Moscow: The Russian parliament Wednesday granted President Vladi­mir V. Putin authorization to use military force in Syria, where Putin deployed warplanes and battle tanks earlier this month and has called for an international coalition to battle the Islamic State.

At a closed-door session of the Federation Council, Russia’s highest body of parliament, senators voted unanimously to pass the resolution, Russian state news agencies reported.

The Russian move will likely complicate Western policy toward both the embattled regime of Bashar al-Assad and Islamic State militants operating in Syria.

The Kremlin said in a brief statement Wednesday morning that Putin had requested the right to use force in Syria “on the basis of universal principles and norms of international law.”

Sergei Ivanov, the Kremlin’s Chief of Staff, told the Interfax News Agency that the parliament had only approved the use of Russian aviation. He said the vote did not signify that Russian ground forces would be deployed in the conflict.

Ivanov said the “Syrian president asked the leadership of our country for military assistance.”

Kremlin spokesman Dmitry Peskov said after the vote that Russia’s main military goal in Syria was to combat terrorism and support goverment forces.

“The main objective is the fight against terrorism and supporting the legitimate authorities in Syria in the fight against terrorism and extremism,” Peskov said, according to the Reuters news agency, when asked whether Russia could guarantee that it would confine any air strikes to Islamic State militants.

He declined to say whether Russia has already started air strikes in Syria, Reuters reported.

Putin, asked at the United Nations in New York on Monday whether he would consider using airstrikes in Syria, said “we do not rule out anything, but if we act, we will do it in strict compliance with the international law.”

Russia has been building up its military presence in Syria. Moscow supports Bashar al-Assad in a two-pronged conflict against both Islamic State militants and Western-backed rebels who have been waging a four-year civil war.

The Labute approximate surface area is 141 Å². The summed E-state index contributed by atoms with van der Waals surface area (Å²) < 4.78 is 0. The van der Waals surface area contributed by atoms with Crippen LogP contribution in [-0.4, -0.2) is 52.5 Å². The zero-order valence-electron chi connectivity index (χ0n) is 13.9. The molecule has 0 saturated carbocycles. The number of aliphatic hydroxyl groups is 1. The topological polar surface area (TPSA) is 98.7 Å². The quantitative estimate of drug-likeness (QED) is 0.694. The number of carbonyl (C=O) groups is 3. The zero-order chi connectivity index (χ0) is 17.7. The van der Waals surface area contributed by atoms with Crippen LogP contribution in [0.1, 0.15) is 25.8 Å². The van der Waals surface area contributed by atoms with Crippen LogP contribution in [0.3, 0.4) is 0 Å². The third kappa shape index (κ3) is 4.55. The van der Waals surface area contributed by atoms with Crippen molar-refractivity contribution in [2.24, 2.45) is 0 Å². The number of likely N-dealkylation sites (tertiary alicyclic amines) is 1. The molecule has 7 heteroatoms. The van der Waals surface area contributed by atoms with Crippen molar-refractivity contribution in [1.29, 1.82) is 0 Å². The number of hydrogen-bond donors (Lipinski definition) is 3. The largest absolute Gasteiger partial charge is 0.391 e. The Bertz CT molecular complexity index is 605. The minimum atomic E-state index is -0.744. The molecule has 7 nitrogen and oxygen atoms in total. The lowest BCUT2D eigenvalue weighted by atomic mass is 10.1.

The resolution appeared unexpectedly on the Federation Council’s agenda on Wednesday, where it was announced by speaker Valentina Matvienko at the beginning of the morning session, Russian state news agencies reported.

Putin’s government has a number of other military and diplomatic goals in Syria, including backing the government and emerging from international isolation following the Ukraine crisis.

The last time the Federation Council held a similar vote was in March 2014, when the legislative body voted unanimously to grant Putin the right to use military force in Ukraine.

At that time, Russian troops without identifying marks had appeared in Crimea (the peninsula was annexed by Russia several weeks later). Russia has never admitted sending its military into Ukraine, although Ukraine and the West have accused it of intervening on behalf of separatists in the country’s southeast.

The Federation Council repealed authorization to use the armed forces in Ukraine in June 2014 at Putin’s request.

“For Russian forces to operate there legitimately ... a law was needed,” military expert Ivan Konovalov told the Reuters news agency, referring to a technical requirement under Russian law.

Courtesy Washington Post